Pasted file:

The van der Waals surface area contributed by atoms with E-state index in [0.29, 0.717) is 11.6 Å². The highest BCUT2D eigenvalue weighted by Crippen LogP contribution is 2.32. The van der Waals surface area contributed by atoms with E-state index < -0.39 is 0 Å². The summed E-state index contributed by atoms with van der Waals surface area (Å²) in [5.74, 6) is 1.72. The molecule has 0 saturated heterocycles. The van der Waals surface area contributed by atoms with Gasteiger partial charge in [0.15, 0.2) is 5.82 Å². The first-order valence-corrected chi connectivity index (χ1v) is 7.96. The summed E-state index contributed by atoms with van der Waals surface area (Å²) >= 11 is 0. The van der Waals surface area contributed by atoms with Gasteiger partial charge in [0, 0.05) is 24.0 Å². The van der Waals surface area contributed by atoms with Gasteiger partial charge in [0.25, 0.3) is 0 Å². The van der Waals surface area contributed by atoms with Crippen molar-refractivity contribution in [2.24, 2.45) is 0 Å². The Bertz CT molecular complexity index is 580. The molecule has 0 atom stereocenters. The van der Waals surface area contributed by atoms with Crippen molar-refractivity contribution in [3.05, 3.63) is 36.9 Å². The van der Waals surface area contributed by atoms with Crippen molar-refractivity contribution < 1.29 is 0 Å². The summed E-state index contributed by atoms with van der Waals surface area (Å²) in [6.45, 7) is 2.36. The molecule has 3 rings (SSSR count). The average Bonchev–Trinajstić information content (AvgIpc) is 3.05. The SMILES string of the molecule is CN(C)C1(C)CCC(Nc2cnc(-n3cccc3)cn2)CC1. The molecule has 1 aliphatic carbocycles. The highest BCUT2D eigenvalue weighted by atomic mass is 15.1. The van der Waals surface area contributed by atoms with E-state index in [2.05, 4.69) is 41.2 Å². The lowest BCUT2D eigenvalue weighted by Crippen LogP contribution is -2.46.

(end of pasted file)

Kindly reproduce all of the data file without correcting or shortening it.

The van der Waals surface area contributed by atoms with E-state index in [0.29, 0.717) is 11.6 Å². The highest BCUT2D eigenvalue weighted by Crippen LogP contribution is 2.32. The van der Waals surface area contributed by atoms with E-state index < -0.39 is 0 Å². The summed E-state index contributed by atoms with van der Waals surface area (Å²) in [5.74, 6) is 1.72. The molecule has 0 saturated heterocycles. The van der Waals surface area contributed by atoms with Gasteiger partial charge in [0.15, 0.2) is 5.82 Å². The first-order valence-corrected chi connectivity index (χ1v) is 7.96. The summed E-state index contributed by atoms with van der Waals surface area (Å²) >= 11 is 0. The van der Waals surface area contributed by atoms with Gasteiger partial charge in [0, 0.05) is 24.0 Å². The van der Waals surface area contributed by atoms with Gasteiger partial charge in [0.25, 0.3) is 0 Å². The van der Waals surface area contributed by atoms with Crippen molar-refractivity contribution in [2.24, 2.45) is 0 Å². The Bertz CT molecular complexity index is 580. The molecule has 0 atom stereocenters. The van der Waals surface area contributed by atoms with Crippen molar-refractivity contribution in [3.05, 3.63) is 36.9 Å². The van der Waals surface area contributed by atoms with Crippen molar-refractivity contribution < 1.29 is 0 Å². The summed E-state index contributed by atoms with van der Waals surface area (Å²) in [6.45, 7) is 2.36. The molecule has 3 rings (SSSR count). The average Bonchev–Trinajstić information content (AvgIpc) is 3.05. The SMILES string of the molecule is CN(C)C1(C)CCC(Nc2cnc(-n3cccc3)cn2)CC1. The molecule has 1 aliphatic carbocycles. The highest BCUT2D eigenvalue weighted by atomic mass is 15.1. The van der Waals surface area contributed by atoms with E-state index in [2.05, 4.69) is 41.2 Å². The lowest BCUT2D eigenvalue weighted by Crippen LogP contribution is -2.46.